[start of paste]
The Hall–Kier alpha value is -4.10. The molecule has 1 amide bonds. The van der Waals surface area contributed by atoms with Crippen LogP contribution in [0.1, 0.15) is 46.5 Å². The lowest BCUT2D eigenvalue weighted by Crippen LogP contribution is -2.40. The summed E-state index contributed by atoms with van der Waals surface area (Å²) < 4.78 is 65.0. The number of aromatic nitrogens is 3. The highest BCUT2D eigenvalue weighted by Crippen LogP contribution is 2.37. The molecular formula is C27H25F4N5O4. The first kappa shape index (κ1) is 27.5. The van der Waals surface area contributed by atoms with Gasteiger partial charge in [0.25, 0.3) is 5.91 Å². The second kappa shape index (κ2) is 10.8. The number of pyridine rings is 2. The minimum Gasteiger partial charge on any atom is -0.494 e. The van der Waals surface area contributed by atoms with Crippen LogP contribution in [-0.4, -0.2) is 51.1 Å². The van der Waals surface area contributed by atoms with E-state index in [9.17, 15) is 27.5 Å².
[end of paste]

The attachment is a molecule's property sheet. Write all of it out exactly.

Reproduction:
The Hall–Kier alpha value is -4.10. The molecule has 1 amide bonds. The van der Waals surface area contributed by atoms with Crippen LogP contribution in [0.1, 0.15) is 46.5 Å². The lowest BCUT2D eigenvalue weighted by Crippen LogP contribution is -2.40. The summed E-state index contributed by atoms with van der Waals surface area (Å²) < 4.78 is 65.0. The number of aromatic nitrogens is 3. The highest BCUT2D eigenvalue weighted by Crippen LogP contribution is 2.37. The molecular formula is C27H25F4N5O4. The first kappa shape index (κ1) is 27.5. The van der Waals surface area contributed by atoms with Gasteiger partial charge in [0.25, 0.3) is 5.91 Å². The second kappa shape index (κ2) is 10.8. The number of pyridine rings is 2. The minimum Gasteiger partial charge on any atom is -0.494 e. The van der Waals surface area contributed by atoms with Crippen LogP contribution in [-0.4, -0.2) is 51.1 Å². The van der Waals surface area contributed by atoms with E-state index in [9.17, 15) is 27.5 Å².